Last edited: January 01, 2005

Letter: Gays Snubbed

Salt Lake Tribune, January 14, 2001
P. O. Box 867, Salt Lake City, UT 84110
Fax: 801-257-8950

Like Salt Lake City Mayor Rocky Andersonís Alliance for Unity, The Tribuneís special report "The Unspoken Divide" glaringly omits gay people. Andersonís uncharacteristic slight is puzzling and The Tribuneís alleged intent on bridging the divide between practicing Mormons and the rest of Utah is nothing more than pretense. You cannot have an honest and fruitful debate about cultural divisions in Utah without broaching the subject of gay people and how they are treated here. The Tribune only deepens the chasm by further disenfranchising gay people by ignoring them in the report.

The divide between Mormons and "non-Mormons" has much more to do with politics than religion. Mormon beliefs alone are not causing the divide. It is the LDS Churchís action of petitioning and strong influence in making state policies to force lay citizens to follow their doctrine that is troubling.

Many of the contributors to the report made suggestions of trying to put yourself in the other personís position as a way of learning empathy. OK, how would you feel if gay people and their supporters introduced legislation that would make it illegal for Mormons to get married or adopt children, and gave no protection to Mormons from being fired from their jobs or evicted from their homes just because they were Mormon?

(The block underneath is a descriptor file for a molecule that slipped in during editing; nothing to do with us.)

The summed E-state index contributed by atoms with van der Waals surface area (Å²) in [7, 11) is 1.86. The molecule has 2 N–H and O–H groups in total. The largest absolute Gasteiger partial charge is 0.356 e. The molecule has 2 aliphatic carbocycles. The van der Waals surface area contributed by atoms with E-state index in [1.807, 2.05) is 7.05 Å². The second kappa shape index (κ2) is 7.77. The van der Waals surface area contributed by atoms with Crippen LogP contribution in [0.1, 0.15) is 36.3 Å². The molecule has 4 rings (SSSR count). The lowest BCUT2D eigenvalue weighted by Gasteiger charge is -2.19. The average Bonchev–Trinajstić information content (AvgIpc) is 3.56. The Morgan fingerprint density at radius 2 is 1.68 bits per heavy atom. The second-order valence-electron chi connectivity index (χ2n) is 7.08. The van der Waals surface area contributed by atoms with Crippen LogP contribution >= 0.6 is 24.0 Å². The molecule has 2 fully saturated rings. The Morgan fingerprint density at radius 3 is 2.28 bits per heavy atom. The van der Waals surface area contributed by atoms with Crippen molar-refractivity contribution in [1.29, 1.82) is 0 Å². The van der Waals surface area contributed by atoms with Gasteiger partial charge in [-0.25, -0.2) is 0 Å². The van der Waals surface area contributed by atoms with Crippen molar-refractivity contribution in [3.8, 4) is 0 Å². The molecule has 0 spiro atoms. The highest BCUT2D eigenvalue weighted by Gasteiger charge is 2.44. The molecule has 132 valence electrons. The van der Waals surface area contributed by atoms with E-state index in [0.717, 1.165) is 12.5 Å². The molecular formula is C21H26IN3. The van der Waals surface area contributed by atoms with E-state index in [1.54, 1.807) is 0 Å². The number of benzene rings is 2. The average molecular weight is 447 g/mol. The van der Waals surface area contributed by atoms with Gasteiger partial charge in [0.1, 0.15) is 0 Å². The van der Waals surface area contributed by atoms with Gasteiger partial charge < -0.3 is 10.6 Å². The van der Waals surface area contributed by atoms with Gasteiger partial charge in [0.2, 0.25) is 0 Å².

It is true that Mormons are not the only people who are anti-gay, nor are all Mormons homophobes. However, it is a fact that the LDS Church supports and finances an anti-gay agenda. Furthermore, LDS Church leaders tell LDS faithful to participate in anti-gay causes. There is an encouraging trend where more states are including gay people in civil protections and hate crime bills. Slowly but inevitably states also continue to abolish unjust anti-gay sodomy laws. Utah, however, lags woefully behind due in no small part to the dominating influence of the LDS Church.

To Shelley Thomas who does not think that the LDS Church should be criticized on issues of personal faith, or lambasted for their doctrine, shame on you. If that personal faith is hateful and bigoted, if it is used by the religious institutions to justify evil actions, then, certainly, it should be harshly criticized.

To Rob Warner, who cannot understand why there are bitter protests against the LDS Church, get real. Your church might teach you to be "kind and accepting," but actions speak louder than words.

You cannot support malicious laws toward gay people then expect a friendly response even if you have an amiable smile and loving words.

ó Lore Gonzales, West Valley City

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